A novella where DCI Steven Devine, a copper who has used alternative methods to get to his present position, decides to exact revenge on the bullies from his childhood before he retires. He leaves the victims beaten and unconscious, and he is then shocked to be later called to investigate their murders.
Devine reckons someone from his past is out to frame him. There is, however, another explanation, one he is keen to dismiss. When he was a child he was saved from dangerous positions by a supernatural force and this force could be back for some type of deadly payback.
Also by Graeme Winton on obooko:
Author's Website : www.graemewinton.co.uk
I felt the cold iron bars on my face as the tears ran down my face. I had run as far as I could away from the class bully. I pressed my head against the school perimeter railing and watched the blurred images of people passing by. I was surrounded by other pupils who sang: “Tubby flubby you’re just a big cry baby!”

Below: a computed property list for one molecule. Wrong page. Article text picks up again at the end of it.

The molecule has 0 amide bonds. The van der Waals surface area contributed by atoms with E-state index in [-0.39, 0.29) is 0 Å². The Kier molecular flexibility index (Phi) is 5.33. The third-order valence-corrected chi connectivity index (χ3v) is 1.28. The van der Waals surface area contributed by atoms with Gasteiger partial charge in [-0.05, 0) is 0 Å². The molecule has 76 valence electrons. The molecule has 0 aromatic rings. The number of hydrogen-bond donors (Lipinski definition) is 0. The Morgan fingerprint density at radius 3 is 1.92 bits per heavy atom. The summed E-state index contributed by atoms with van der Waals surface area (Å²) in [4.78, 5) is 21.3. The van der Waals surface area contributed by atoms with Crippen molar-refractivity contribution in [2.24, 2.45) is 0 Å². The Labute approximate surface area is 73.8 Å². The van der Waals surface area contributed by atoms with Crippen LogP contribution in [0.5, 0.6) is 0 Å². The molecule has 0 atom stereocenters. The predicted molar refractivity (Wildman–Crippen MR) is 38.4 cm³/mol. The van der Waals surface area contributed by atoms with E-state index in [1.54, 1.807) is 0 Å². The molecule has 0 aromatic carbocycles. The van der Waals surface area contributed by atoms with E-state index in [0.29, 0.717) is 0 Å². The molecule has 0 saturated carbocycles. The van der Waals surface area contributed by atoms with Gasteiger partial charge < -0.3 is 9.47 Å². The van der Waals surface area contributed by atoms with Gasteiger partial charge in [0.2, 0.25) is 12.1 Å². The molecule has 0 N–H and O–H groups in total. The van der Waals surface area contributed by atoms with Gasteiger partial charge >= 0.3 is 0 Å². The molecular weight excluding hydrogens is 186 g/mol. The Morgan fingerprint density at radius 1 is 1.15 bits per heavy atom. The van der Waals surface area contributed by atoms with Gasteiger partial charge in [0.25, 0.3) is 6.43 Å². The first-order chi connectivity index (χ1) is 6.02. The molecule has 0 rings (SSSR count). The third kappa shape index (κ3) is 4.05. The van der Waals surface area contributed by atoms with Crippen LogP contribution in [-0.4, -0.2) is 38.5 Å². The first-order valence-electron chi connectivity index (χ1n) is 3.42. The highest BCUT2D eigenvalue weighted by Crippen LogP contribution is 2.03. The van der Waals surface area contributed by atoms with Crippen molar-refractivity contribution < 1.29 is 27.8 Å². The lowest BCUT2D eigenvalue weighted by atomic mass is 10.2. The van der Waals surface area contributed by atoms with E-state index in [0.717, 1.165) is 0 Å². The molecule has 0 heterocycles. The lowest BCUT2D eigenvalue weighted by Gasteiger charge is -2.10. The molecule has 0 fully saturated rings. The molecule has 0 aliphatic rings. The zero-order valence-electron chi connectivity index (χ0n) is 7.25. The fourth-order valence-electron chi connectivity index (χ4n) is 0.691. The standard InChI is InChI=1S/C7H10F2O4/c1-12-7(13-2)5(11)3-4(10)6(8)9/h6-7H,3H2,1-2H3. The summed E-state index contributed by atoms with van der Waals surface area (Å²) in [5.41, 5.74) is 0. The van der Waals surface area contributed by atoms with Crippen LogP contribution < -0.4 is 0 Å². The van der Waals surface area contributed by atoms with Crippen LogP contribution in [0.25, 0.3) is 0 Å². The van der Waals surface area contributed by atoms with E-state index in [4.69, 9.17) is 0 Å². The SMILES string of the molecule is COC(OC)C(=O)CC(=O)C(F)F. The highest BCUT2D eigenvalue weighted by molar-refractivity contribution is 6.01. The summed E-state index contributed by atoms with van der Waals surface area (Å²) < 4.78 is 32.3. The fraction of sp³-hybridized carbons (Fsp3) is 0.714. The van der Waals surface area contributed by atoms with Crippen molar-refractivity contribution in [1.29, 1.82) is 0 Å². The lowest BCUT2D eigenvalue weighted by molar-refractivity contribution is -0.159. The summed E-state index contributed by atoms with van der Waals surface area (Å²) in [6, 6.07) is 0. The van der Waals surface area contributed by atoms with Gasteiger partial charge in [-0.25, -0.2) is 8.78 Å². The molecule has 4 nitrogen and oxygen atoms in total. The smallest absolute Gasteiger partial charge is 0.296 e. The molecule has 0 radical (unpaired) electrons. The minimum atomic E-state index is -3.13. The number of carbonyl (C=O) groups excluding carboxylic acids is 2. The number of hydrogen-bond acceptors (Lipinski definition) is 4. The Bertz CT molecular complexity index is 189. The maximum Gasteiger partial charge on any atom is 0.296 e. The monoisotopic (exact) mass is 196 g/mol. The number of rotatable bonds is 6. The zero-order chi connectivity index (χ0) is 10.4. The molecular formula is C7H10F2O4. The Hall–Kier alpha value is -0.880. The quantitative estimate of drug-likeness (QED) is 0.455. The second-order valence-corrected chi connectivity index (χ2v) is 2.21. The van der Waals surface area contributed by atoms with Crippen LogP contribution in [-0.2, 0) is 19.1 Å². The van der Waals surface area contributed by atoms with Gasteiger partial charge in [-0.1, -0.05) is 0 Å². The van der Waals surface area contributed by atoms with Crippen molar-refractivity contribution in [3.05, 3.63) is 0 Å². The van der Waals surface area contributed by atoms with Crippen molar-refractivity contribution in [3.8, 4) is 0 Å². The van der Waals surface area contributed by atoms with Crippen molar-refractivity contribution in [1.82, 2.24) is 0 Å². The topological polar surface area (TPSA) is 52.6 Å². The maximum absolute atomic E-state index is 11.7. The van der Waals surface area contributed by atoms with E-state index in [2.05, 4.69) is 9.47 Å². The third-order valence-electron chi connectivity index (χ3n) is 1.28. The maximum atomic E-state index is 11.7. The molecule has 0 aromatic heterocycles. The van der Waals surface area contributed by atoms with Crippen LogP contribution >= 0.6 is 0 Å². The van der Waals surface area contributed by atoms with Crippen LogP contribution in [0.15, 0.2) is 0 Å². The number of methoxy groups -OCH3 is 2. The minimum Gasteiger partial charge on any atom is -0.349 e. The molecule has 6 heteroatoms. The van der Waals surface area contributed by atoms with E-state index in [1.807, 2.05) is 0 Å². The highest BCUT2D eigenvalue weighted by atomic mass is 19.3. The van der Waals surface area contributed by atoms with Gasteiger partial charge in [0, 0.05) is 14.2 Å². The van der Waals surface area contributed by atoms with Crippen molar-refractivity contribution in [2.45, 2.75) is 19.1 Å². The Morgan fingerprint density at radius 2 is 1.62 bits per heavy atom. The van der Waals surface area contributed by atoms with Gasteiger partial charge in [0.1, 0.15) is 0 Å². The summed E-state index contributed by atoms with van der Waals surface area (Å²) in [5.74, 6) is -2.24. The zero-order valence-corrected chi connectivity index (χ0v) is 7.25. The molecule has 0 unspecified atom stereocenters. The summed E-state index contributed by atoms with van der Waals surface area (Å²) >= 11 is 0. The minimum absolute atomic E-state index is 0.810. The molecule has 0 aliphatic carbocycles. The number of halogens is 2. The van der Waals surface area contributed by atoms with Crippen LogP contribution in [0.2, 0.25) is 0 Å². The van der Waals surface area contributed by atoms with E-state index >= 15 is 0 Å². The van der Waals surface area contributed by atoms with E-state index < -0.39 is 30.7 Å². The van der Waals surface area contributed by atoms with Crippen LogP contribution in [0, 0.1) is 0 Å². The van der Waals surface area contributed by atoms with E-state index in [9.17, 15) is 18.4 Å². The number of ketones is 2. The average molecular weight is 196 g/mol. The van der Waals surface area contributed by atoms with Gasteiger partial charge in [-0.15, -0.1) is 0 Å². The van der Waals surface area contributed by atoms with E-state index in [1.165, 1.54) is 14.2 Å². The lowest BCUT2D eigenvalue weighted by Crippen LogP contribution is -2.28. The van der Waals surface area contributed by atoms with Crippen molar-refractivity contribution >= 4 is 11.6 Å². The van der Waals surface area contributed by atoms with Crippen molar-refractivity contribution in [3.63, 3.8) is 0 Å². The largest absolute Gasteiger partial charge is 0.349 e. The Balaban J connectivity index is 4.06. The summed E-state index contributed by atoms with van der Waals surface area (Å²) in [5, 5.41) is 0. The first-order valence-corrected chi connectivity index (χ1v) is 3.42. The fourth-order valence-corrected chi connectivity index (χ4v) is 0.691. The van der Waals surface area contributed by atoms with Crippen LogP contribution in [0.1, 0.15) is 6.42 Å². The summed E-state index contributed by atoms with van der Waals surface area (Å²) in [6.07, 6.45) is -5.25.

Suddenly, one of the blurred images outside the school stopped, and said: “Listen son, I‘ve seen you getting bullied before. Why don’t you go and stand up to him, he’s smaller than you.”
I blinked to clear the tears from my eyes and found I was looking at an old man who stared at me with understanding written across a wrinkled face. The intensity of his stare seemed to reach down into my subconscious and pull something up.
I pushed the bars away and turned around to face Gary Tosh, who was indeed smaller than me. I glared around at the circling pupils, which made them stop chanting. Then I strode toward Tosh with a new found bravado, but I didn’t know what I was going to do. I stared into his eyes and for a moment saw primal fear then I screamed as pain I had never felt before ran through my stomach: the bully had swiftly kicked me in the balls.
The chanting started again as I fell to the ground in a mass of tears and Tosh towered over me with an evil grin painted on his face. “Help me…anybody,” I pleaded. I looked over to the perimeter railing, but there was no one there. Suddenly a hand was thrust out to me and a voice said: “Give me your hand, and I will save you.”
My mobile ring tone brought me out of the reverie. I looked at my gloved hands covered in blood and below them the pleading face of Gary Tosh with the ducting tape I had stuck over his mouth. I wiped my hands and answered the mobile. “Yeah, Devine.”
“Sir, it’s DS White here, we’ve got some news on the Dewar case.”
I gazed in horror as blood dripped off the end of the phone, “Okay, I’ll see you at the station.”